- Lectures on the Relation between Law and Public Opinion in England during the 19th Century
Here is the question: can a book published at the start of the twentieth century, based on lectures in the United States exploring the relationship between public opinion and legislation in nineteenth-century England, [End Page 257] resonate with a twenty-first-century Canadian reader? The answer, unquestionably, is yes.
Albert Venn Dicey (1835-1922) still casts a long shadow over all common law jurisdictions, particularly for his vivid analysis of the rule of law's relationship with democracy. In this study, one Dicey referred to often as 'the best thing' he had written, he views the nineteenth century as comprising three distinct phases of public opinion: the first third of the century as characterized by 'Toryism,' the second third as characterized by individualism, and the final third by collectivism (which spills into the early years of the twentieth century, reviewed by Dicey in his introduction to the second edition in 1914).
Much of Dicey's lectures dwells on legislation that forms the foundation of the administrative state - attempts to regulate workplaces through a series of Factory Acts (like the pivotal Ten Hours Bill of 1850), or prototypes of welfare legislation (Poor Laws), or trade legislation (Corn Laws). In discussing the origins and implications of this legislative journey from Toryism to individualism to collectivism, Dicey describes and engages with debates among Benthamites, Peelites, Tory philanthropists, Whigs, liberals, Jacobins, chartists, nonconformists, dissenters, and socialists, just to name some of the diverse players in nineteenth-century British politics.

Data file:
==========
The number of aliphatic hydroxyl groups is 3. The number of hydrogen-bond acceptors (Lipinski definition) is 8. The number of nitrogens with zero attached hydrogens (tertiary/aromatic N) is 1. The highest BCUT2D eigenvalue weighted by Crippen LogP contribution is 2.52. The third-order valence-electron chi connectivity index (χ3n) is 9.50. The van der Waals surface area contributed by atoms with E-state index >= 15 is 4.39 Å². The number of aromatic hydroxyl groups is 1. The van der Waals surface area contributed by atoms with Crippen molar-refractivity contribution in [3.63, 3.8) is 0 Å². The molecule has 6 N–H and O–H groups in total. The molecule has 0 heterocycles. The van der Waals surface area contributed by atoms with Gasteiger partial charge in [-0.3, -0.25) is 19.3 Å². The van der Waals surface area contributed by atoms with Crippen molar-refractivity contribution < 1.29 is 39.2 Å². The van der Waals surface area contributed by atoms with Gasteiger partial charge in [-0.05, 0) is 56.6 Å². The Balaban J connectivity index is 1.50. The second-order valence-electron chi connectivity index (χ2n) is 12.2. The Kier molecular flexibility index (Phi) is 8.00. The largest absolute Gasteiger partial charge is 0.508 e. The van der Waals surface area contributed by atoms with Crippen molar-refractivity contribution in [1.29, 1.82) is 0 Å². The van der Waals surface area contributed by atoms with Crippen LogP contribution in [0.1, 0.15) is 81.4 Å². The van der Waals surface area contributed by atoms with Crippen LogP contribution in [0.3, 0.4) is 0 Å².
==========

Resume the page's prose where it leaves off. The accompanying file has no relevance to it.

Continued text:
Dicey's Law and Public Opinion, first published in 1906, with a second and revised edition in 1914, constituted a marked shift in legal scholarship. It attempted to understand the context within which law (and in particular legislation) arises rather than attempt to analyze the doctrines within legal texts alone. Focusing on currents and cross-currents of public opinion, Dicey's study represents a thoughtful and thought-provoking treatise on the nature of democratic legitimacy. The idea that law should be seen in its social, political, and economic context is taken for granted today, but represented a significant innovation a century ago. Richard VandeWetering's introduction enriches the context of Dicey's contextualism.
While some of Dicey's analysis is now esoteric (he writes 'Bright was not a Legree; Peel was not a Bounderby, nor Gladstone a Gradgrind; Lord Shaftsbury was no political Pecksniff,' Lecture VII, 167), most of it reads as fresh as ever. If anything, the relationship between public opinion and law is even more intertwined today, and even less clear. In an era of instant polling, online protest, and Wikileaks, political action has become more porous, and legislation even more attuned to political consequences, but the fundamental debates between individual and collectivism in legislative trends remains as relevant today as ever.
Dicey's overarching point in Law and Public Opinion is that we are all products of our time, but equally that history cannot determine the pre-eminence of certain ideas that come to define a particular age. As [End Page 258] Dicey observed, 'An English lawyer should insist upon the consideration that the relation between law and public opinion has been in England, as elsewhere, extremely complex; that legislative opinion is itself more often the result of facts than of philosophical speculations; and that no facts play a more important part in the creation of opinion than laws themselves' (Lecture XII, 330). We see the intertwining relationship between the development of law and public opinion in very much the same way today. Did the Court's recognition of same-sex marriage lead to a change in public opinion, or was it the product of such a change, or was it a little bit of both? Interestingly, while this dialectic remains as relevant and complicated today, the issues that are determined by it now range well beyond individualism and collectivism. Reconciling diversity, pluralism, and minority rights with majoritarian...